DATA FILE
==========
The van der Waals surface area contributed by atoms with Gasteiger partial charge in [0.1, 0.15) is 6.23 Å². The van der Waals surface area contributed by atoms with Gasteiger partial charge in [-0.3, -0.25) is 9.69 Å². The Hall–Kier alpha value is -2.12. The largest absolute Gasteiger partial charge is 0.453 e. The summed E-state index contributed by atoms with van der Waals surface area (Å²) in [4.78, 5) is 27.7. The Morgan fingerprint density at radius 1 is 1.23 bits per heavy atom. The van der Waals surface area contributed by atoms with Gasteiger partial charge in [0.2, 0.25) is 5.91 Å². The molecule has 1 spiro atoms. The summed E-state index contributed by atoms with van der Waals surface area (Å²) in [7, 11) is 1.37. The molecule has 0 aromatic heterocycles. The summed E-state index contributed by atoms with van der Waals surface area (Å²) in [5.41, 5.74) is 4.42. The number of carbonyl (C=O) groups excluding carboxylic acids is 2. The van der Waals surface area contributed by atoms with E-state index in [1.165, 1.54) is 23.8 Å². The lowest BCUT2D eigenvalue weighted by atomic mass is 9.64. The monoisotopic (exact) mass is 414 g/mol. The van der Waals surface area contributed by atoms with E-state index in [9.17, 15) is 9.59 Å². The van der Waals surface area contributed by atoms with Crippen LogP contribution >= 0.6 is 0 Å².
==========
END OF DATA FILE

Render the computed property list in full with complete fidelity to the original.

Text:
The van der Waals surface area contributed by atoms with Gasteiger partial charge in [0.1, 0.15) is 6.23 Å². The van der Waals surface area contributed by atoms with Gasteiger partial charge in [-0.3, -0.25) is 9.69 Å². The Hall–Kier alpha value is -2.12. The largest absolute Gasteiger partial charge is 0.453 e. The summed E-state index contributed by atoms with van der Waals surface area (Å²) in [4.78, 5) is 27.7. The Morgan fingerprint density at radius 1 is 1.23 bits per heavy atom. The van der Waals surface area contributed by atoms with Gasteiger partial charge in [0.2, 0.25) is 5.91 Å². The molecule has 1 spiro atoms. The summed E-state index contributed by atoms with van der Waals surface area (Å²) in [7, 11) is 1.37. The molecule has 0 aromatic heterocycles. The summed E-state index contributed by atoms with van der Waals surface area (Å²) in [5.41, 5.74) is 4.42. The number of carbonyl (C=O) groups excluding carboxylic acids is 2. The van der Waals surface area contributed by atoms with E-state index in [1.165, 1.54) is 23.8 Å². The lowest BCUT2D eigenvalue weighted by atomic mass is 9.64. The monoisotopic (exact) mass is 414 g/mol. The van der Waals surface area contributed by atoms with E-state index in [9.17, 15) is 9.59 Å². The van der Waals surface area contributed by atoms with Crippen LogP contribution >= 0.6 is 0 Å².